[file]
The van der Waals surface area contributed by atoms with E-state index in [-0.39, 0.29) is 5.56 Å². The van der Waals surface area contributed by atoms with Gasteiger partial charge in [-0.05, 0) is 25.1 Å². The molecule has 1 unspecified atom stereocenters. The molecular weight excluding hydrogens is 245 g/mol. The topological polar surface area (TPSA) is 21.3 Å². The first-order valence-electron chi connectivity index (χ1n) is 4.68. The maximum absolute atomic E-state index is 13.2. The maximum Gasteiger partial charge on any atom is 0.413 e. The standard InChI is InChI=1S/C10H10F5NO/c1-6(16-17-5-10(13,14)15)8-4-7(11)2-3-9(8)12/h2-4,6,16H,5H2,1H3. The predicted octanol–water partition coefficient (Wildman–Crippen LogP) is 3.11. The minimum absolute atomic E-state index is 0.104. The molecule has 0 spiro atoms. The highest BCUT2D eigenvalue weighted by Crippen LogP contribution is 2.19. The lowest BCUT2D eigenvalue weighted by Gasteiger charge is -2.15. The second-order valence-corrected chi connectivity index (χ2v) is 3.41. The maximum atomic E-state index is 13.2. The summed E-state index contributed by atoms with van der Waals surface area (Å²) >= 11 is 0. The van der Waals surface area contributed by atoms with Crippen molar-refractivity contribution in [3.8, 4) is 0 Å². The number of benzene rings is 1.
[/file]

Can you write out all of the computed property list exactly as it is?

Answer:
The van der Waals surface area contributed by atoms with E-state index in [-0.39, 0.29) is 5.56 Å². The van der Waals surface area contributed by atoms with Gasteiger partial charge in [-0.05, 0) is 25.1 Å². The molecule has 1 unspecified atom stereocenters. The molecular weight excluding hydrogens is 245 g/mol. The topological polar surface area (TPSA) is 21.3 Å². The first-order valence-electron chi connectivity index (χ1n) is 4.68. The maximum absolute atomic E-state index is 13.2. The maximum Gasteiger partial charge on any atom is 0.413 e. The standard InChI is InChI=1S/C10H10F5NO/c1-6(16-17-5-10(13,14)15)8-4-7(11)2-3-9(8)12/h2-4,6,16H,5H2,1H3. The predicted octanol–water partition coefficient (Wildman–Crippen LogP) is 3.11. The minimum absolute atomic E-state index is 0.104. The molecule has 0 spiro atoms. The highest BCUT2D eigenvalue weighted by Crippen LogP contribution is 2.19. The lowest BCUT2D eigenvalue weighted by Gasteiger charge is -2.15. The second-order valence-corrected chi connectivity index (χ2v) is 3.41. The maximum atomic E-state index is 13.2. The summed E-state index contributed by atoms with van der Waals surface area (Å²) >= 11 is 0. The van der Waals surface area contributed by atoms with Crippen molar-refractivity contribution in [3.8, 4) is 0 Å². The number of benzene rings is 1.